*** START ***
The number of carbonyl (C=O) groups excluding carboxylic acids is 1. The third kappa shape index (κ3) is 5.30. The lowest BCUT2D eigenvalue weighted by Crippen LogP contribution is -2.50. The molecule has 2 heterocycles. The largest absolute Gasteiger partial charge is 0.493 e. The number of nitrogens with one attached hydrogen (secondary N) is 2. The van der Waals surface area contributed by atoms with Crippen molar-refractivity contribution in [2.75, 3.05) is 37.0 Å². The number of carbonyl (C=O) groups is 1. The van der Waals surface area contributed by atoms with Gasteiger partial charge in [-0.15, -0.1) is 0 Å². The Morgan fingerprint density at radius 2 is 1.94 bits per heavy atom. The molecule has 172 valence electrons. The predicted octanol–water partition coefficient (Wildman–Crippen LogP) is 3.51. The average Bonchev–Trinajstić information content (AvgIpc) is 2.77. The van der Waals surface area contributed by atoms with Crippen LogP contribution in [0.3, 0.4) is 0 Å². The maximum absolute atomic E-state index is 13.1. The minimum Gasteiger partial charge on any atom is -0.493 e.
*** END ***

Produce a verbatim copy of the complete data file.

The number of carbonyl (C=O) groups excluding carboxylic acids is 1. The third kappa shape index (κ3) is 5.30. The lowest BCUT2D eigenvalue weighted by Crippen LogP contribution is -2.50. The molecule has 2 heterocycles. The largest absolute Gasteiger partial charge is 0.493 e. The number of nitrogens with one attached hydrogen (secondary N) is 2. The van der Waals surface area contributed by atoms with Crippen molar-refractivity contribution in [2.75, 3.05) is 37.0 Å². The number of carbonyl (C=O) groups is 1. The van der Waals surface area contributed by atoms with Gasteiger partial charge in [-0.15, -0.1) is 0 Å². The Morgan fingerprint density at radius 2 is 1.94 bits per heavy atom. The molecule has 172 valence electrons. The predicted octanol–water partition coefficient (Wildman–Crippen LogP) is 3.51. The average Bonchev–Trinajstić information content (AvgIpc) is 2.77. The van der Waals surface area contributed by atoms with Crippen LogP contribution in [0.3, 0.4) is 0 Å². The maximum absolute atomic E-state index is 13.1. The minimum Gasteiger partial charge on any atom is -0.493 e.